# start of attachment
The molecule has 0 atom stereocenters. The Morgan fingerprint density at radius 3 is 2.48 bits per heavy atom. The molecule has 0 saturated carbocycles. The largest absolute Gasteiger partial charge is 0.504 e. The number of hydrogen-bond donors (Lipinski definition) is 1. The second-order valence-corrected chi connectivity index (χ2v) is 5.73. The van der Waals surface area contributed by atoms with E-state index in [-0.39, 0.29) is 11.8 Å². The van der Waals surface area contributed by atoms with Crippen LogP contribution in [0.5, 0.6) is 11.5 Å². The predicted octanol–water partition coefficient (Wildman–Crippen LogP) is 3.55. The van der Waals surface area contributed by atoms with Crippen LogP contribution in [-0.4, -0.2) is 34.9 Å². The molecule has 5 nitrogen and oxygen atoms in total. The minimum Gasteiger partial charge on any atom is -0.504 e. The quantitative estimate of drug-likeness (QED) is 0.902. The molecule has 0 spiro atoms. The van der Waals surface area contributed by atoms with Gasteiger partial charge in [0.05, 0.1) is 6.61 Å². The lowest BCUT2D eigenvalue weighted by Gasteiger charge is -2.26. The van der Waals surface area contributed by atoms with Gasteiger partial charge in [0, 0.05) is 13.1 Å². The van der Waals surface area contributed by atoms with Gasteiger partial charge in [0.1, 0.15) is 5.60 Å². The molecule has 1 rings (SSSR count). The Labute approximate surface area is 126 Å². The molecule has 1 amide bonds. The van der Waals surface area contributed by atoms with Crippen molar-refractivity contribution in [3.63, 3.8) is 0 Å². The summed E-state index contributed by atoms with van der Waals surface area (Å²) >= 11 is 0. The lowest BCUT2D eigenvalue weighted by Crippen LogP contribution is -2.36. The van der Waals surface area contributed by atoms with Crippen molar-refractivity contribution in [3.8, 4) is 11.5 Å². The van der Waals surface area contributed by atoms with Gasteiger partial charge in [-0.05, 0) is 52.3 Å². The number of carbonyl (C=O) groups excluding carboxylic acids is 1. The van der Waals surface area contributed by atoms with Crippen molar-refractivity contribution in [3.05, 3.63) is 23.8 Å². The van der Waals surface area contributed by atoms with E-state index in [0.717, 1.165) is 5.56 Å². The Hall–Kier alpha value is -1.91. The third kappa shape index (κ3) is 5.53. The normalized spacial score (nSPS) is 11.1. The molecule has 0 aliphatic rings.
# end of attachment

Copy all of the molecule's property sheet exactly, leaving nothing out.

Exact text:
The molecule has 0 atom stereocenters. The Morgan fingerprint density at radius 3 is 2.48 bits per heavy atom. The molecule has 0 saturated carbocycles. The largest absolute Gasteiger partial charge is 0.504 e. The number of hydrogen-bond donors (Lipinski definition) is 1. The second-order valence-corrected chi connectivity index (χ2v) is 5.73. The van der Waals surface area contributed by atoms with E-state index in [-0.39, 0.29) is 11.8 Å². The van der Waals surface area contributed by atoms with Crippen LogP contribution in [0.5, 0.6) is 11.5 Å². The predicted octanol–water partition coefficient (Wildman–Crippen LogP) is 3.55. The van der Waals surface area contributed by atoms with Crippen LogP contribution in [-0.4, -0.2) is 34.9 Å². The molecule has 5 nitrogen and oxygen atoms in total. The minimum Gasteiger partial charge on any atom is -0.504 e. The quantitative estimate of drug-likeness (QED) is 0.902. The molecule has 0 spiro atoms. The van der Waals surface area contributed by atoms with Gasteiger partial charge in [0.05, 0.1) is 6.61 Å². The lowest BCUT2D eigenvalue weighted by Gasteiger charge is -2.26. The van der Waals surface area contributed by atoms with Gasteiger partial charge in [0, 0.05) is 13.1 Å². The van der Waals surface area contributed by atoms with Gasteiger partial charge in [0.1, 0.15) is 5.60 Å². The molecule has 1 rings (SSSR count). The Labute approximate surface area is 126 Å². The molecule has 1 amide bonds. The van der Waals surface area contributed by atoms with Crippen molar-refractivity contribution in [3.63, 3.8) is 0 Å². The summed E-state index contributed by atoms with van der Waals surface area (Å²) >= 11 is 0. The lowest BCUT2D eigenvalue weighted by Crippen LogP contribution is -2.36. The van der Waals surface area contributed by atoms with Crippen molar-refractivity contribution in [3.8, 4) is 11.5 Å². The van der Waals surface area contributed by atoms with Gasteiger partial charge in [-0.05, 0) is 52.3 Å². The number of carbonyl (C=O) groups excluding carboxylic acids is 1. The van der Waals surface area contributed by atoms with Crippen molar-refractivity contribution in [3.05, 3.63) is 23.8 Å². The van der Waals surface area contributed by atoms with E-state index in [0.717, 1.165) is 5.56 Å². The Hall–Kier alpha value is -1.91. The third kappa shape index (κ3) is 5.53. The normalized spacial score (nSPS) is 11.1. The molecule has 0 aliphatic rings.